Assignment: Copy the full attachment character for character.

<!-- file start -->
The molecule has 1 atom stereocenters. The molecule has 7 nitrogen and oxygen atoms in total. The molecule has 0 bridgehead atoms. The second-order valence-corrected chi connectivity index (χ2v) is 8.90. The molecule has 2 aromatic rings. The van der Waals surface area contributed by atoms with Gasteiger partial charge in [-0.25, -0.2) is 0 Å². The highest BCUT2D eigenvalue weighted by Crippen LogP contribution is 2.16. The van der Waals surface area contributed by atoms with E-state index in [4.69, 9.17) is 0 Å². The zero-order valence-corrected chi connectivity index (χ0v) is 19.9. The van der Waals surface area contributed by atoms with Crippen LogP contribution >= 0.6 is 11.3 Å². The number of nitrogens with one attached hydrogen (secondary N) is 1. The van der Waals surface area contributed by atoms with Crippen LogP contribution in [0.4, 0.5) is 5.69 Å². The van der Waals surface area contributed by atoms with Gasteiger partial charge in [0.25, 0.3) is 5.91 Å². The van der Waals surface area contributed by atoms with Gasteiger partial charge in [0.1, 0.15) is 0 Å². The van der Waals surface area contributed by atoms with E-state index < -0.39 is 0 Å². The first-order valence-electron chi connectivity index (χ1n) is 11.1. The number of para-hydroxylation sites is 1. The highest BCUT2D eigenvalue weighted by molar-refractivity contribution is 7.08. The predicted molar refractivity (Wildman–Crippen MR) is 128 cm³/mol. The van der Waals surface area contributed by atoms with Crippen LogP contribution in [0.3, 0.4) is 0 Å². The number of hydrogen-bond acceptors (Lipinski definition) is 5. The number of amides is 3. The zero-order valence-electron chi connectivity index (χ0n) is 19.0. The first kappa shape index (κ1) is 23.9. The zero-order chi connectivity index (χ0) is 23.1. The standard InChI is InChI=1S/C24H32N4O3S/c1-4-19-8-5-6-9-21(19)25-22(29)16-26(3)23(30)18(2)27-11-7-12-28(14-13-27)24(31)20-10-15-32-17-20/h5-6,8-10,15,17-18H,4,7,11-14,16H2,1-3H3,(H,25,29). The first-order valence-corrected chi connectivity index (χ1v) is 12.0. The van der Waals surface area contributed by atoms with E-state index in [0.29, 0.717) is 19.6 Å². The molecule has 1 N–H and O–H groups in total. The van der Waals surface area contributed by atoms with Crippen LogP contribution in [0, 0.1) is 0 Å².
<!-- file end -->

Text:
The molecule has 1 atom stereocenters. The molecule has 7 nitrogen and oxygen atoms in total. The molecule has 0 bridgehead atoms. The second-order valence-corrected chi connectivity index (χ2v) is 8.90. The molecule has 2 aromatic rings. The van der Waals surface area contributed by atoms with Gasteiger partial charge in [-0.25, -0.2) is 0 Å². The highest BCUT2D eigenvalue weighted by Crippen LogP contribution is 2.16. The van der Waals surface area contributed by atoms with E-state index in [4.69, 9.17) is 0 Å². The zero-order valence-corrected chi connectivity index (χ0v) is 19.9. The van der Waals surface area contributed by atoms with Crippen LogP contribution >= 0.6 is 11.3 Å². The number of nitrogens with one attached hydrogen (secondary N) is 1. The van der Waals surface area contributed by atoms with Crippen LogP contribution in [0.4, 0.5) is 5.69 Å². The van der Waals surface area contributed by atoms with Gasteiger partial charge in [0.25, 0.3) is 5.91 Å². The van der Waals surface area contributed by atoms with Gasteiger partial charge in [0.1, 0.15) is 0 Å². The van der Waals surface area contributed by atoms with E-state index < -0.39 is 0 Å². The first-order valence-electron chi connectivity index (χ1n) is 11.1. The number of para-hydroxylation sites is 1. The highest BCUT2D eigenvalue weighted by molar-refractivity contribution is 7.08. The predicted molar refractivity (Wildman–Crippen MR) is 128 cm³/mol. The van der Waals surface area contributed by atoms with Crippen LogP contribution in [0.3, 0.4) is 0 Å². The number of hydrogen-bond acceptors (Lipinski definition) is 5. The number of amides is 3. The zero-order valence-electron chi connectivity index (χ0n) is 19.0. The first kappa shape index (κ1) is 23.9. The zero-order chi connectivity index (χ0) is 23.1. The standard InChI is InChI=1S/C24H32N4O3S/c1-4-19-8-5-6-9-21(19)25-22(29)16-26(3)23(30)18(2)27-11-7-12-28(14-13-27)24(31)20-10-15-32-17-20/h5-6,8-10,15,17-18H,4,7,11-14,16H2,1-3H3,(H,25,29). The first-order valence-corrected chi connectivity index (χ1v) is 12.0. The van der Waals surface area contributed by atoms with E-state index in [0.29, 0.717) is 19.6 Å². The molecule has 1 N–H and O–H groups in total. The van der Waals surface area contributed by atoms with Crippen LogP contribution in [0, 0.1) is 0 Å².